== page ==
For the first time in more than 60 years, starting this week, credit unions in the nation’s capital may be chartered through the District of Columbia government.
A new NCUA policy on counting servicemembers in determining whether a credit union is” low-income” is an illegal expansion of the limits Congress has placed on the institutions, the Independent Community Bankers of America charged Thursday.
“The NCUA’s changes–made without a formal rule subject to public review and comment–is another example of this captive regulator expanding the powers of credit unions well beyond the limits established by Congress to justify their tax exemption,” ICBA President/CEO Rebeca Romero Rainey said.
The NCUA will now count military personnel in determining whether a credit union qualifies for the agency’s low-income designation.
Postal banking is back.
As policymakers battle over how to deal with the mounting losses facing the United States Postal Service, supporters of a plan to allow post offices to provide basic financial services are renewing their arguments that postal banking could help save the system.
With the pandemic crisis taking up so much time and energy, it is understandable that people may forget about the everyday nuts and bolts of government.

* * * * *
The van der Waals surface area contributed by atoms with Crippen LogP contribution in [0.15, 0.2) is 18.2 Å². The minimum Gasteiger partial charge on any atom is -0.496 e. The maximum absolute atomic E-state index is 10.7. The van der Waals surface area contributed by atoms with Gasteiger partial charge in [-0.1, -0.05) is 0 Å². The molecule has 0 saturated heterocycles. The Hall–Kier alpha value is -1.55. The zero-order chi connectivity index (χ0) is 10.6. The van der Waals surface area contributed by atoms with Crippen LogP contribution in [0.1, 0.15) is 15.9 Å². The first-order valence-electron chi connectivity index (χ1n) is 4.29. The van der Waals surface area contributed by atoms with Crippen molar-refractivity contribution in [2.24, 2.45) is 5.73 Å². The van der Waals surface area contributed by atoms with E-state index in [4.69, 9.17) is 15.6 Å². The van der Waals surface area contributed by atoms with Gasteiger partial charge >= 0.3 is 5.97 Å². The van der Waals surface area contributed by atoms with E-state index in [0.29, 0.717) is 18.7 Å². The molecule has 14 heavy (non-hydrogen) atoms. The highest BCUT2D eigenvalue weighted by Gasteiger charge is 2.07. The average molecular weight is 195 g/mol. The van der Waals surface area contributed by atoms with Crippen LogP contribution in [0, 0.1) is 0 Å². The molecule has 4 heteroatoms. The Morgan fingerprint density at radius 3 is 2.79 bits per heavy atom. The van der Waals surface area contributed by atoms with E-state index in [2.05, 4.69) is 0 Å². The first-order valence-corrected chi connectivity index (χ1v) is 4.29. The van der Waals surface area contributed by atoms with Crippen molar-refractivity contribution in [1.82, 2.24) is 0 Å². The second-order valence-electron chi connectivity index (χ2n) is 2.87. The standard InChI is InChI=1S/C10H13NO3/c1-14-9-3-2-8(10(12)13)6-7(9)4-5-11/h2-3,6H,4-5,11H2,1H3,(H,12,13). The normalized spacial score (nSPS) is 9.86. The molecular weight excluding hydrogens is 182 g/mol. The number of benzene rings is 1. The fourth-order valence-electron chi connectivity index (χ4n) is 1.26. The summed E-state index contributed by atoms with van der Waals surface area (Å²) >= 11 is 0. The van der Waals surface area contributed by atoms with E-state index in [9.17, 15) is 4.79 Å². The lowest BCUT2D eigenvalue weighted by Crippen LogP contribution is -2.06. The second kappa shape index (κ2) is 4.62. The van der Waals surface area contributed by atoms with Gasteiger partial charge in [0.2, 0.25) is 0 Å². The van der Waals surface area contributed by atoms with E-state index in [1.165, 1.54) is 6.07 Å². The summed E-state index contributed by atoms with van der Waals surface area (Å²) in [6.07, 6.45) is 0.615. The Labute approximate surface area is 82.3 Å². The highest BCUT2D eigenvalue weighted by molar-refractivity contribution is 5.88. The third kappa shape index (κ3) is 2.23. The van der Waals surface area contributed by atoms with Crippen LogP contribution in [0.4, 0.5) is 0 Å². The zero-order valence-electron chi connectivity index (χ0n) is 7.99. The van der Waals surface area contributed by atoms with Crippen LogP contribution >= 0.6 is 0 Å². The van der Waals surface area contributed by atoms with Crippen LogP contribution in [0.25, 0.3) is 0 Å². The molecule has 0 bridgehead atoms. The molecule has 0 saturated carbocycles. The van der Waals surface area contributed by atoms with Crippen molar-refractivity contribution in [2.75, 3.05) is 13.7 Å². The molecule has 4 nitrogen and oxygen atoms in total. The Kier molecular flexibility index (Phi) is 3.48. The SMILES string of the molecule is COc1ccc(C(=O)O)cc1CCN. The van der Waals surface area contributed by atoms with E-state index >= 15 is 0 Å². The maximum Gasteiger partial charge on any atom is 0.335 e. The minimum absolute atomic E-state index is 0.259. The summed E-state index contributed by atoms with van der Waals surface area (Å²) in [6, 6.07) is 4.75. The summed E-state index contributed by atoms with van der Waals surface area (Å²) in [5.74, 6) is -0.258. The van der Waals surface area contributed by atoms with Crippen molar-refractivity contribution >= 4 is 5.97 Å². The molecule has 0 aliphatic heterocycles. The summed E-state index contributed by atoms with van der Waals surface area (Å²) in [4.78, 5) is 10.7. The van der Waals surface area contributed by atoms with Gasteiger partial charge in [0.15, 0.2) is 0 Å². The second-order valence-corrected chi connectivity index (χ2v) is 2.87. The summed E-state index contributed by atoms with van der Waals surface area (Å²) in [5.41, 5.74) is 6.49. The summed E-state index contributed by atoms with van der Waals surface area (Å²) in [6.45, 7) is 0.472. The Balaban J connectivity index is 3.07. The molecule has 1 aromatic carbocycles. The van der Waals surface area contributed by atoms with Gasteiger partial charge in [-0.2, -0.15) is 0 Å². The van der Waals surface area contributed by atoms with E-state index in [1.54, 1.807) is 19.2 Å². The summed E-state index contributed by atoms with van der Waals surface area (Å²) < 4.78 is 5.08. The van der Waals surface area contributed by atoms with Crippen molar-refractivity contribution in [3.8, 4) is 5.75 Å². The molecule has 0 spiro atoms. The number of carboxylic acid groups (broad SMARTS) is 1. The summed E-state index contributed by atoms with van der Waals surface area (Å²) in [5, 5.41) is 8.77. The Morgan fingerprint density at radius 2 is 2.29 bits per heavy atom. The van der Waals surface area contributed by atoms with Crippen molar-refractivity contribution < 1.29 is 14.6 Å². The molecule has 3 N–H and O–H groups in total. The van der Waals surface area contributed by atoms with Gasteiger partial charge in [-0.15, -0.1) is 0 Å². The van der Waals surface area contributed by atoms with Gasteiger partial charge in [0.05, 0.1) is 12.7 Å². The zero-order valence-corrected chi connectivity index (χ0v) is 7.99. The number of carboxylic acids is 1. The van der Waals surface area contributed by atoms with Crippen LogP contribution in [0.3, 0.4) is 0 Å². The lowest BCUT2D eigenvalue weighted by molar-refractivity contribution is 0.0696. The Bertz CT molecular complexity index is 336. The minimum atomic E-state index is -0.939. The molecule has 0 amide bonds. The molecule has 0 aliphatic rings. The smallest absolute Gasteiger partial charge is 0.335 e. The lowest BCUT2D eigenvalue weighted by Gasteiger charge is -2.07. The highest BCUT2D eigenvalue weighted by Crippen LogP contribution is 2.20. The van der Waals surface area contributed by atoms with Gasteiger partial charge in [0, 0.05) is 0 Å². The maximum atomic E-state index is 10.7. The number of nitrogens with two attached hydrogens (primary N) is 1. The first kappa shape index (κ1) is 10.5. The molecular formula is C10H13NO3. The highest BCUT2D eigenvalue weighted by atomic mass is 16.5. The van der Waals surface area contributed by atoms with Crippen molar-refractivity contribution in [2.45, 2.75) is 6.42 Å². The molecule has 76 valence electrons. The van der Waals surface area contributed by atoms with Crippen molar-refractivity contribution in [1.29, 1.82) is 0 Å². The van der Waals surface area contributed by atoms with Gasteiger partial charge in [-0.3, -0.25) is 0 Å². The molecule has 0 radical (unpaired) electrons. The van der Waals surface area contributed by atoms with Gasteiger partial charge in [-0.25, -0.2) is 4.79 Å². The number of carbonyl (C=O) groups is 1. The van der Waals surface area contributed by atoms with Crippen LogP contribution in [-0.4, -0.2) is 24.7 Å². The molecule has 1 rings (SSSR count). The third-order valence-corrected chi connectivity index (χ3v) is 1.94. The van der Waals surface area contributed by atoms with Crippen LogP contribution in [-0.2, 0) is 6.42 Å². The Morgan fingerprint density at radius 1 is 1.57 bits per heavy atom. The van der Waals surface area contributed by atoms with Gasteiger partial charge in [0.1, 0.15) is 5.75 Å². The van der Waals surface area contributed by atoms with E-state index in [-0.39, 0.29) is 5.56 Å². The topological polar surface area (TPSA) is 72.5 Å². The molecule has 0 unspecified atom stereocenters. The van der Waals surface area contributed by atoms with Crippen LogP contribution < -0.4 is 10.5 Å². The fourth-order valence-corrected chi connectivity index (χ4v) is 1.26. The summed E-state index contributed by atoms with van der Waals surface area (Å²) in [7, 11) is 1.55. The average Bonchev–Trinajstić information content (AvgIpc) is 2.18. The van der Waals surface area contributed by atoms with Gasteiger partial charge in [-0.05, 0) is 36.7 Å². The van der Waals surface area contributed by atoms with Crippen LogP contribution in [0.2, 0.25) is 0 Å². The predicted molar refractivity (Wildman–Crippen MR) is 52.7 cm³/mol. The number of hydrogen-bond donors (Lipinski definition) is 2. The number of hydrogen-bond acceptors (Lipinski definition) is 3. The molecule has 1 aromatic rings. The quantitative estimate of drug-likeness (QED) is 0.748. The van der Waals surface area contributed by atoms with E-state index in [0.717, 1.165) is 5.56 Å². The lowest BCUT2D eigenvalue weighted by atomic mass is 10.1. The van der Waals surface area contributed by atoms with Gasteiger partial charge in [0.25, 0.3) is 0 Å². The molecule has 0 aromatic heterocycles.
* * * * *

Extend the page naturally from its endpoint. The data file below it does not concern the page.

Consider, for example, the NCUA board. The term of board member J. Mark McWatters expired in August. Sources in the credit union community said they have not heard any discussion of replacing him.
NCUA Chairman Rodney Hood will join other financial regulators when they testify before the Senate Banking Committee on May 12.
Democratic senators on Monday demanded that CFPB Director Kathy Kraninger abandon efforts to overhaul the agency’s controversial payday lending rule, contending that political appointees exerted improper influence in the process.
Clashing with NCUA Chairman Rodney Hood, board member Todd Harper is asking Congress not to reduce credit union capital standards in response to the coronavirus crisis.
“Reductions in capital standards could ultimately lead to greater losses for the Share Insurance Fund, which all surviving federally insured credit unions would need to pay,” Harper wrote to leaders of the House and Senate committees with NCUA oversight powers.
House Financial Services Chairwoman Maxine Waters (D-Calif.) is firing back at lawmakers who have called for allowing installment and payday lenders to be eligible for Paycheck Protection Loans, contending that such companies engage in predatory lending practices.
A coalition of supporters of the Community Development Financial Institutions program has asked Congress to set aside $1 billion for the program in the next coronavirus economic relief measure.
In a letter to congressional leaders, the groups, including CUNA, contend that federal financial relief funding is not reaching small businesses and families that are not served by mainstream lending institutions. CUNA noted that there are 324 CDFI-certified credit unions across the country.